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Air Canada told to create nut-free buffer zones

Air Canada told to create nut-free buffer zones

Old Oct 21, 10, 10:22 pm
  #46  
 
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imagine if jane doe and fluffy travelled together and due to seating arrangements have to be separated apart? :P
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Old Oct 22, 10, 12:04 am
  #47  
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No nuts? What are they going to do with us FF types then?
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Old Oct 22, 10, 12:06 am
  #48  
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Call me cynical, but something tells me this new policy/rule/whatever isn't going to work very well... too many ifs/ands/buts... (or in this case, ifs/ands/nuts)
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Old Oct 22, 10, 11:01 am
  #49  
 
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Originally Posted by jarusoba View Post
What if the pax seated within the buffer zone refuses to oblige and there is no other seat available? Would s/he be offloaded or charged (with attempted murder)?

I think the adjacent pax should be informed and asked but if they don't want to oblige, then the pax with allergy should be the one who leaves. After all, it's the allergic pax who owns the problem, not the adjacent pax, nor the airline.
Originally Posted by yyznomad View Post
Call me cynical, but something tells me this new policy/rule/whatever isn't going to work very well... too many ifs/ands/buts... (or in this case, ifs/ands/nuts)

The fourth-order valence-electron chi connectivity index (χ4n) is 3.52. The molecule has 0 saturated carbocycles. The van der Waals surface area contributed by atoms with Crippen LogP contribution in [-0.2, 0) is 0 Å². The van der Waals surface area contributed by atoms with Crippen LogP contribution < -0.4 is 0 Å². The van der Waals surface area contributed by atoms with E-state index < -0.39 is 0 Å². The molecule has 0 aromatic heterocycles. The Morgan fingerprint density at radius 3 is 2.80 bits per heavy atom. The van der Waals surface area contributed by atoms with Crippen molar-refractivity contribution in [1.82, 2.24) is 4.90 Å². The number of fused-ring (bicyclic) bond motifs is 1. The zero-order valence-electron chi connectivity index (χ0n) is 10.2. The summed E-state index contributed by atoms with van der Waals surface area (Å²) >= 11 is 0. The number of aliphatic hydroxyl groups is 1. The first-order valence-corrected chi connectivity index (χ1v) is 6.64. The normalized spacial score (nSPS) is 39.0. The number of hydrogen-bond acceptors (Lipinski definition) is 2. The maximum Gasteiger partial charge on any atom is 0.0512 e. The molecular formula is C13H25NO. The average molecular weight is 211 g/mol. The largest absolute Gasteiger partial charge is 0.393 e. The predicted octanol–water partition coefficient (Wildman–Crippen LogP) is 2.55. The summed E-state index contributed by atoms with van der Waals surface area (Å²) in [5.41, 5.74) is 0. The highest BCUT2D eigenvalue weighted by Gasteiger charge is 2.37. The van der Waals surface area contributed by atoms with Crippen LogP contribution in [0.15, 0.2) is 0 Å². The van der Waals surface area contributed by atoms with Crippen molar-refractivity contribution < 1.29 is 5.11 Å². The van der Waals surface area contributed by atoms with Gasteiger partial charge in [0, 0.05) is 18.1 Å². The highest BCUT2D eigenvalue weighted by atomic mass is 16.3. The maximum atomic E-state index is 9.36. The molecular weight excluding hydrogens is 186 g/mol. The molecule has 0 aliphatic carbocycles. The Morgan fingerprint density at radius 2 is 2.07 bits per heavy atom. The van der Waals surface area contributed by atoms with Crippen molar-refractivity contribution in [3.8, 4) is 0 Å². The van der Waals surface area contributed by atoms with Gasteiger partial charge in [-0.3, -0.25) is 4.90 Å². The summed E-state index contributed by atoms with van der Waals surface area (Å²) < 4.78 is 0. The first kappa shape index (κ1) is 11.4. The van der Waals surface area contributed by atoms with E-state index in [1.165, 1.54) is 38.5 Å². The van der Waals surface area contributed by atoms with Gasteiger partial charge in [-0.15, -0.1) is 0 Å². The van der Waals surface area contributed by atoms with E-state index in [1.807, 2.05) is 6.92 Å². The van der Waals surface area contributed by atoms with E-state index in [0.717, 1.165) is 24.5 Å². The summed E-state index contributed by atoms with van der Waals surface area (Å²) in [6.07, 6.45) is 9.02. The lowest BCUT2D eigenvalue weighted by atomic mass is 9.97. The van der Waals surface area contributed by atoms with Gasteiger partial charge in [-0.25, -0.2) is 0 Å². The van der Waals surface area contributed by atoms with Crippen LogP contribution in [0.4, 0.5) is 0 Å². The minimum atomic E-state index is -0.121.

For pax that refuse to abide by nute free buffer zone, the rejected pax will be the individual who raises the biggest stink (think of it as an instigator rule). The pax will be offloaded but not charged with anything (although offloaded as disruptive passenger).

For the reasons I cited in my post above, I think this new allergy accomodation policy is very fair and based on science, not fear (imagine if our security experience was based not based on fear - there would be no need for TS&S forum).

I will respectfully submit to the FT community on this thread and forum, this thread could come back to haunt us frequent travellers if we debate the nuances of the practical applications of the new policy ( e.g. What if a pax refuses to abide by the buffer zone restrictions). The current buffer zone is very small and works to the regular flyers favour. The "Living with severe allergies" community is currently lobying to expand the buffer zone. Currently AC has 30 days to respond with a policy and then the complaintants (Huyer and Nugent) get 10 days to voice their objections. There is at least one more battle to be fought until this issue is resolved. So lets not give the other side some ammunition and develop an argument for expanding the buffer zone. In short what we (FT community) writes hear can be used against us.
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Old Oct 22, 10, 11:06 am
  #50  
 
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I was not feel so serious about the 'nut' matter, but quite interesting!
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Old Oct 22, 10, 11:26 am